Lotus seeds roasted in a pan with a wee bit of ghee, cinnamon, salt and ground Nigella sativa and fennel seeds. That’s a tasty crunchy medicinal snack. Food is good. This is a recipe that would have made my friend Yasmina proud. (the photo, not so much – she would have made it stunningly beautiful!) This recipe is, in fact, inspired by Yasmina. I have been thinking a lot about my friend and colleague since she passed. Her work was truly sublime and her generosity knew no bounds. I really miss her in that painful way that only happens when someone dies. Grieving allows us to see how we missed opportunities so that we can practice stepping more fully into our present moment now as we move forward into the ever-present now.
This recipe (experimentation) came about because since her premature passing, I’ve been hanging out a bit on Yasmina’s site, Healing Histamine a little more than usual while remembering and revisiting her. I reread old correspondence and found bits of wisdom I need now. She remains present in a big way through her work.
Anyway, back to the post at hand. I’ve been intending on adding lotus seeds and roots to my diet for some years. The inspiration has always been Yasmina since she mentioned the roots in one of her early books with a recipe included. Finding the lotus seed and or roots has been a bit more challenging. Lately however I’ve been using a Chinese Medicine framework to better understand my body and that’s led me to find more herbs from the chinese apothecary. Long story short, I finally got a hold of a large bag of dried lotus seeds. Yasmina’s recipe calls for fresh frozen lotus root which I’ve not found. She does refer to using the dried lotus for tea but the fact is the roots and seeds can be cooked with and there are now lots of various asian recipes online.
From Healing Histamine:
More than just a beautiful adornment, Asia’s revered lotus flower offers up several compounds with antihistamine, mast cell stabilising and anti-inflammatory properties. Best of all, the lotus is highly edible, tasty and fairly easy to find frozen or as a tea.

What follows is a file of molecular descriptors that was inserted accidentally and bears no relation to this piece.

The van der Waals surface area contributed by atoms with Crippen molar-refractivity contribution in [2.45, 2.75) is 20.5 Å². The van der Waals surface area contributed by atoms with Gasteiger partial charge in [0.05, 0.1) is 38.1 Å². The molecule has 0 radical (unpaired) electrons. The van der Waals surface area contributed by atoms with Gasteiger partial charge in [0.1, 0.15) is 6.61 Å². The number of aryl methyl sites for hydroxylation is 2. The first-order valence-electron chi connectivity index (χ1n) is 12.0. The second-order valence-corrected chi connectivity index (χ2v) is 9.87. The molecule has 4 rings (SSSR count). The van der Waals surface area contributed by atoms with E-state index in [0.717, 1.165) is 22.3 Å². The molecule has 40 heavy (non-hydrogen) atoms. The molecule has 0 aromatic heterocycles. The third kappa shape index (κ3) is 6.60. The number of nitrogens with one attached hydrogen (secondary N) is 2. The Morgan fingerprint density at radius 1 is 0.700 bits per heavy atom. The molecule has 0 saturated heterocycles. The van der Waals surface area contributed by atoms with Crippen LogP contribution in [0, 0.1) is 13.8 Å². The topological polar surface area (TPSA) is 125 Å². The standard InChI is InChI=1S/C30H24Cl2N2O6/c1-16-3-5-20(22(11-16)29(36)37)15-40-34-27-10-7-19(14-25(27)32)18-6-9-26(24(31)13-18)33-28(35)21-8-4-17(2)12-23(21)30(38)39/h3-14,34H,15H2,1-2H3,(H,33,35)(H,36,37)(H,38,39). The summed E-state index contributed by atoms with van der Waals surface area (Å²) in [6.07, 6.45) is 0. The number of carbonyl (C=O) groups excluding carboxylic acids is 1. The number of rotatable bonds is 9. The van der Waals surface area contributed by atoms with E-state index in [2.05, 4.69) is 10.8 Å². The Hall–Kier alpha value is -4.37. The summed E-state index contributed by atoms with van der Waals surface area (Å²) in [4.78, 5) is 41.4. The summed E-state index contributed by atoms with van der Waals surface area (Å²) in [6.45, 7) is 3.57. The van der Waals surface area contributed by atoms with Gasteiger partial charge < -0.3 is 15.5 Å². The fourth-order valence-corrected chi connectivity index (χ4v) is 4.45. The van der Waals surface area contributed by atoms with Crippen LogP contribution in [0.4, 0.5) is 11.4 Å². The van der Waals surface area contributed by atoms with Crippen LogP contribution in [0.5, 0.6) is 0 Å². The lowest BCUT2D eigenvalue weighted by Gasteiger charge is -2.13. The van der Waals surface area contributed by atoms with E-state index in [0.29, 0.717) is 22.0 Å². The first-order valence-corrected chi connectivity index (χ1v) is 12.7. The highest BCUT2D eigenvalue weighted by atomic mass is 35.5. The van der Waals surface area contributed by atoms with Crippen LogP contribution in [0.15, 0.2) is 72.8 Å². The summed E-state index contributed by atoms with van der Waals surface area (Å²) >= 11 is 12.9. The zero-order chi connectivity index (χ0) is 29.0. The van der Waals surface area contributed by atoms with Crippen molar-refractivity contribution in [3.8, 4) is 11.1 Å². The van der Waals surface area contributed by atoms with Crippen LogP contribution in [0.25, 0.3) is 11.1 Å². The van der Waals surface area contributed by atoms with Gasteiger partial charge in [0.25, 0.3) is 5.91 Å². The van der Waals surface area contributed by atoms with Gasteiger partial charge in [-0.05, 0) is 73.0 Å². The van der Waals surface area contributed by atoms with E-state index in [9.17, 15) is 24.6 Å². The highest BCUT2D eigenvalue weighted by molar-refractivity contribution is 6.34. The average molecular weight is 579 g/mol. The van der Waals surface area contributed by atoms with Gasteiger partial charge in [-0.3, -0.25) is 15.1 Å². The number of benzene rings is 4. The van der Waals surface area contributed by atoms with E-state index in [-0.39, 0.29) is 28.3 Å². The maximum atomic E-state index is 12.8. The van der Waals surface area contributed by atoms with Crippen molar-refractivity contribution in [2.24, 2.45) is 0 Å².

Lotus seed is often used in Chinese Formulas for calming shen. It’s also eaten as a food in many Asian cultures. The root is likely to have somewhat different but also similar properties or ways of supporting the body from what I can gather. Whatever the case, trust your body whenever trying something new. It knows best and better than anything we can talk about. I didn’t tolerate most of the most important foods and herbs in my diet right now for many years as a result of the psych drug withdrawal syndrome etc. Learning to listen to the body remains part of my healing process.
I have found in my forays with Chinese medicine that it seems that a lot of the “shen calming” herbs are, indeed, also natural antihistamines. This is based on my own experience using them and feeling how my body responds to them. Chinese herbs are often in formulas with many herbs and they’re carefully balanced so that I’ve found I tolerate herbs in these formulas that I’ve not tolerated alone. Chinese medicine is great in that it’s got a sense of how plants work together in profound synergistic ways, hence the complex formulas with many herbs included.
I never found frozen lotus root available in our local Asian markets. I did find dried lotus seeds, however. They can also be found online sometimes. I’m still learning about where to get the best and how to find about about growing practices etc. I try to buy all my food organic. So if anyone can recommend a really good and consistent brand, please do so in the comments.
This recipe is a variation on plain pan roasted lotus seeds. The spice mix can vary to your whim and pleasure. You can mix up all manner of other herbs and spice combinations and make both savory and sweet varieties…
I made a small amount as a experiment. Apparently a lot can be made at once and they can be kept in a jar as a snack. I will be doing that shortly because they’re DELISH.
1 cup lotus seed
1 tsp ghee (if you prefer a vegan option use coconut oil also more or less to taste)
1/2 tsp ground nigella sativa seed (an anti-histamine, anti-inflammatory herb and herb oil I’ve been using for many years now in my food as medicine collection)
1/2 tsp fennel seed (an anti-inflammatory, antihistamine, analgesic and antioxidant herb and food)
1/2 tsp cinnamon (cinnamon is high histamine and I use it in both small and occasional doses because it’s also really good for all sorts of things and I now tolerate it in that way….you may not and I certainly haven’t always. If you have sensitivities proceed with caution or replace it with another lower histamine herb or spice … dried ginger and/or turmeric might be good, for example … I will be doing that at some point for sure)
roast on medium heat while stirring constantly. They will brown a bit. Experiment for your favorite crunch and texture. The texture is a bit hard and may not be good for very delicate teeth. My husband found them a bit too hard. I enjoyed them. Ideally something a little bit lighter would be nice…but chewing them well was indeed a nice crunchy snack too. ENJOY!
More posts on histamine issues at Everything Matters
This post first posted at Everything Matters: Beyond Meds